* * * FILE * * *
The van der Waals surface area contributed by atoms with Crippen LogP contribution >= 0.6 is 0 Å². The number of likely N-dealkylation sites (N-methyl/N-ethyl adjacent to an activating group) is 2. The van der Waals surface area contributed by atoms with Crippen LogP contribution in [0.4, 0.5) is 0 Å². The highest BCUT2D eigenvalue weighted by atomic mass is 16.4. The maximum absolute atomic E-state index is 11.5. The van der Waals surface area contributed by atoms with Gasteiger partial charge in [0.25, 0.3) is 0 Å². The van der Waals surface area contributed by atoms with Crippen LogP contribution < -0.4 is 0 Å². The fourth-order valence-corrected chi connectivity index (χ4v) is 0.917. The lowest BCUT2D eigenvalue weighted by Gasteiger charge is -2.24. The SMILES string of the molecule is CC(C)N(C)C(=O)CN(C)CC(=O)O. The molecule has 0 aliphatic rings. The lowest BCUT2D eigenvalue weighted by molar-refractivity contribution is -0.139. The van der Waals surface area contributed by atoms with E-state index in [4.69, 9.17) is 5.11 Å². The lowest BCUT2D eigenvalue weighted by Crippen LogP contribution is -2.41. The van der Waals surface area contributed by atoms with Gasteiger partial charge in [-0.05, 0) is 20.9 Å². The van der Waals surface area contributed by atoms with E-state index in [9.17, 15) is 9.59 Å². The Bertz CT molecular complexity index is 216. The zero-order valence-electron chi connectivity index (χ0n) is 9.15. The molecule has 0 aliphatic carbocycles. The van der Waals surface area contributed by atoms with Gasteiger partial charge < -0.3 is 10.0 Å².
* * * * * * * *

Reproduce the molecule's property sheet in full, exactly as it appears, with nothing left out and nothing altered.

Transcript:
The van der Waals surface area contributed by atoms with Crippen LogP contribution >= 0.6 is 0 Å². The number of likely N-dealkylation sites (N-methyl/N-ethyl adjacent to an activating group) is 2. The van der Waals surface area contributed by atoms with Crippen LogP contribution in [0.4, 0.5) is 0 Å². The highest BCUT2D eigenvalue weighted by atomic mass is 16.4. The maximum absolute atomic E-state index is 11.5. The van der Waals surface area contributed by atoms with Gasteiger partial charge in [0.25, 0.3) is 0 Å². The van der Waals surface area contributed by atoms with Crippen LogP contribution < -0.4 is 0 Å². The fourth-order valence-corrected chi connectivity index (χ4v) is 0.917. The lowest BCUT2D eigenvalue weighted by Gasteiger charge is -2.24. The SMILES string of the molecule is CC(C)N(C)C(=O)CN(C)CC(=O)O. The molecule has 0 aliphatic rings. The lowest BCUT2D eigenvalue weighted by molar-refractivity contribution is -0.139. The van der Waals surface area contributed by atoms with E-state index in [4.69, 9.17) is 5.11 Å². The lowest BCUT2D eigenvalue weighted by Crippen LogP contribution is -2.41. The van der Waals surface area contributed by atoms with Gasteiger partial charge in [-0.05, 0) is 20.9 Å². The van der Waals surface area contributed by atoms with E-state index in [9.17, 15) is 9.59 Å². The Bertz CT molecular complexity index is 216. The zero-order valence-electron chi connectivity index (χ0n) is 9.15. The molecule has 0 aliphatic carbocycles. The van der Waals surface area contributed by atoms with Gasteiger partial charge < -0.3 is 10.0 Å².